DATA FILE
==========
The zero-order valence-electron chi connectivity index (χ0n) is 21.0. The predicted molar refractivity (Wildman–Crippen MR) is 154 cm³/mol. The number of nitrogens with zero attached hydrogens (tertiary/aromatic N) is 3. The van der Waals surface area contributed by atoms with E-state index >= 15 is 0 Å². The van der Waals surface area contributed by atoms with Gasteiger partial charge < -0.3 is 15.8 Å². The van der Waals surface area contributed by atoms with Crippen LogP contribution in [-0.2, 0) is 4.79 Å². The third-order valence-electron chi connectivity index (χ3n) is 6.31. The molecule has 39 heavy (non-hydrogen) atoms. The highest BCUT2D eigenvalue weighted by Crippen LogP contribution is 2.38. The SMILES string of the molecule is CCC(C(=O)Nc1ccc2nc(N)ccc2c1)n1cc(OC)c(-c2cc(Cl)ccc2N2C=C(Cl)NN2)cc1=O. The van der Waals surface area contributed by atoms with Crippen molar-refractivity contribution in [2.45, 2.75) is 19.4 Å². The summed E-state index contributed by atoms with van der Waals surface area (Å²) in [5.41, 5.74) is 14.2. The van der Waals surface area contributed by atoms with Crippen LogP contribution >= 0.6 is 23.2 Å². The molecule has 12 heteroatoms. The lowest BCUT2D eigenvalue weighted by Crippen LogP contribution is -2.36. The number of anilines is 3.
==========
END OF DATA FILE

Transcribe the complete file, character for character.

The zero-order valence-electron chi connectivity index (χ0n) is 21.0. The predicted molar refractivity (Wildman–Crippen MR) is 154 cm³/mol. The number of nitrogens with zero attached hydrogens (tertiary/aromatic N) is 3. The van der Waals surface area contributed by atoms with E-state index >= 15 is 0 Å². The van der Waals surface area contributed by atoms with Gasteiger partial charge < -0.3 is 15.8 Å². The van der Waals surface area contributed by atoms with Crippen LogP contribution in [-0.2, 0) is 4.79 Å². The third-order valence-electron chi connectivity index (χ3n) is 6.31. The molecule has 39 heavy (non-hydrogen) atoms. The highest BCUT2D eigenvalue weighted by Crippen LogP contribution is 2.38. The SMILES string of the molecule is CCC(C(=O)Nc1ccc2nc(N)ccc2c1)n1cc(OC)c(-c2cc(Cl)ccc2N2C=C(Cl)NN2)cc1=O. The van der Waals surface area contributed by atoms with Crippen molar-refractivity contribution in [2.45, 2.75) is 19.4 Å². The summed E-state index contributed by atoms with van der Waals surface area (Å²) in [5.41, 5.74) is 14.2. The van der Waals surface area contributed by atoms with Crippen LogP contribution >= 0.6 is 23.2 Å². The molecule has 12 heteroatoms. The lowest BCUT2D eigenvalue weighted by Crippen LogP contribution is -2.36. The number of anilines is 3.